5 Things You Didn't Know About Rosacea
If you're reading this, you are probably experiencing facial redness or rosacea. While facial redness is one of the most common skin issues to deal with, the rest is a mystery. According to the National Rosacea Society, Rosacea is a chronic but treatable condition that primarily affects the face and is often characterized by flare-ups and remissions. Although rosacea may occur in many ways and at any age, surveys indicate that it typically begins at age 30 as redness or flushing on the nose, chin, cheeks, or forehead that may come and go. Here's everything you need to know about this skin condition.
When you're younger, initial symptoms could be mistaken for sensitive skin or acne.
Most commonly noticed when you're a teenager or young adult, rosacea's initial symptom is flush, sensitive-looking skin. Rosacea acne appears on the central part of the face and is often mistaken for a breakout or acne-prone skin. Spotting these symptoms is crucial because treating acne vulgaris ( the result of dirt, bacteria, and oil mixing, creating clogged pores) and treating acne rosacea are two different skincare routines. Mistaking the two can worsen the skin's condition by drying it out and creating more redness and irritation.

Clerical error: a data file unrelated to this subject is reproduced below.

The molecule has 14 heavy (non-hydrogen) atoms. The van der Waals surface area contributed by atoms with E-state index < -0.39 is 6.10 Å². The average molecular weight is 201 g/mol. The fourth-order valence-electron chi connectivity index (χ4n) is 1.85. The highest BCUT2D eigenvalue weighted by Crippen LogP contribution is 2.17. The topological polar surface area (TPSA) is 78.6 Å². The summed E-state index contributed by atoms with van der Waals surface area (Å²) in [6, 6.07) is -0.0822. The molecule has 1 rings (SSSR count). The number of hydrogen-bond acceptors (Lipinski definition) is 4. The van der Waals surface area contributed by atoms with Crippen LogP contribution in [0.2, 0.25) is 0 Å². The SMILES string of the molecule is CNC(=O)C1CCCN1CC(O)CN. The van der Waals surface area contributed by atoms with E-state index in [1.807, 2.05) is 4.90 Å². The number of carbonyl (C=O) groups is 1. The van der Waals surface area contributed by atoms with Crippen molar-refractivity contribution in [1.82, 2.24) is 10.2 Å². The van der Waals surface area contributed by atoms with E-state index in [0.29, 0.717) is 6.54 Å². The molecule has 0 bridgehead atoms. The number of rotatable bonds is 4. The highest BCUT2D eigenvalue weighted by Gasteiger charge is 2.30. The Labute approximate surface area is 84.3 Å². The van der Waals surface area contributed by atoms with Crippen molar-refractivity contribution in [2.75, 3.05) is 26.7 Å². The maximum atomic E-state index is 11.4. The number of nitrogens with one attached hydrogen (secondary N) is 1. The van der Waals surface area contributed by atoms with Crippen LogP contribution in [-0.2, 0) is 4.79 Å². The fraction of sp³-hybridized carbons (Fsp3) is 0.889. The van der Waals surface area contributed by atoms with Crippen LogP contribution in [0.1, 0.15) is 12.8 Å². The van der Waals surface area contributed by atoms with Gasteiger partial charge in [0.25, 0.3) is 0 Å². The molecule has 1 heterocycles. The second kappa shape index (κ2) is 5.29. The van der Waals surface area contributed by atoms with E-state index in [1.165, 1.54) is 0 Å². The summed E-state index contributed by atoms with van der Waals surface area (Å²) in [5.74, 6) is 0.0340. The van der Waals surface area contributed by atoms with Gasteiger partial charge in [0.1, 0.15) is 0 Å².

It's all in the genes.
Yes, If your mom and dad have it, there is a chance you will too. The good news is you can never get it if it does not run in your family. If you have rosacea, your family's background will determine the severity of your skin's condition.
You cannot cure it.
While we don't have a rhyme or reason for what causes rosacea, and the disorder itself remains incurable, you can help keep it under control by using topical products that prevent it from progressing. Topical products usually all have anti-inflammatory, soothing ingredients. Doctors may also prescribe oral medicines to bring the condition under control and maintain its remission state.
Rosacea has many triggers.
Anything that makes your skin flare-up is a rosacea trigger. Specific ones include spicy foods, stress, Hot beverages, alcohol (particularly red wine), and extreme weather conditions.
Use products that restore hydration.
The skin barrier of people who have rosacea does not contain hydration as well as it should. If that's you, you should avoid harsh products that may cause dryness, irritation, or dehydration. People who have rosacea should avoid face washes with chemical scrubs (like salicylic, lactic, and glycolic acids) and alcohol-based toners.